All your devices must be behind a NAT equipment (the devices may be grouped behind different NAT equipments, not necessarily the same one)
You must provision the devices via the Web interface, i.e. associate the devices from the user form. Using the 6-digit provisioning code on the phone will produce unexpected results (i.e. the wrong device will be provisioned)
By design, the auto-provisioning process is vulnerable to:
Leakage of sensitive information: some files that are served by the provisioning server contains sensitive information, e.g. SIP credentials that are used by SIP phones to make calls. Depending on your network configuration and the amount of information an attacker has on your telephony ecosystem (phone vendor, MAC address, etc.), he could retrieve the content of some files containing sensitive information.
Denial-of-service attack: in its default configuration, each time the provisioning server identify a request coming from a new device, it creates a new device object in its database. An attacker could spoof requests to the provisioning server to create a huge amount of devices, creating a denial-of-service condition.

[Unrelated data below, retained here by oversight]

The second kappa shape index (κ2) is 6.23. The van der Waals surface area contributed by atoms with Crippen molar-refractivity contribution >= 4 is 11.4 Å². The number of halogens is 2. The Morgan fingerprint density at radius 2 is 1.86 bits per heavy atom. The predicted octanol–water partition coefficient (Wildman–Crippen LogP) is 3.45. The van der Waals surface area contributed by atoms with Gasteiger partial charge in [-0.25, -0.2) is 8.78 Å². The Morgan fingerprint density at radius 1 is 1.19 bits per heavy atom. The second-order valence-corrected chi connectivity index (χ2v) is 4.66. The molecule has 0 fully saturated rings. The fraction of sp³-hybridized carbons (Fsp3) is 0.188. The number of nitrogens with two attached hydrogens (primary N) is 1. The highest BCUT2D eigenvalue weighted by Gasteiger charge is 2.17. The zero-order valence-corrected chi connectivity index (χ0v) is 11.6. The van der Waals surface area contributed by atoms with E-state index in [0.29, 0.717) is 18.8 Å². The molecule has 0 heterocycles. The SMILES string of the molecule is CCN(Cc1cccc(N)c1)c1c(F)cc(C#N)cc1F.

That said, starting from XiVO 16.08, XiVO adds Fail2ban support to the
provisioning server to drastically lower the likelihood of such attacks. Every time a request for a
file potentially containing sensitive information is requested, a log line is appended to the
/var/log/xivo-provd-fail2ban.log file, which is monitored by fail2ban. The same thing
happens when a new device is automatically created by the provisioning server.
The fail2ban configuration for the provisioning server is located at
/etc/fail2ban/jail.d/xivo.conf. You may want to adjust the
if you have special requirements. In particular, if you have many phones behind a NAT equipment,
you’ll probably have to adjust these values, since every request coming from your phones behind your
NAT will appear to the provisioning server as coming from the same source IP address, and this IP
address will then be more likely to get banned promptly if you, for example, reboot all your phones
at the same time. Another solution would be to add your IP address to the list of ignored IP address
of fail2ban. See the fail2ban(1) man page for more information.
XiVO 16.08 or later is required. You also need to use compatible xivo-provd plugins. Here’s the list of official plugins which are compatible: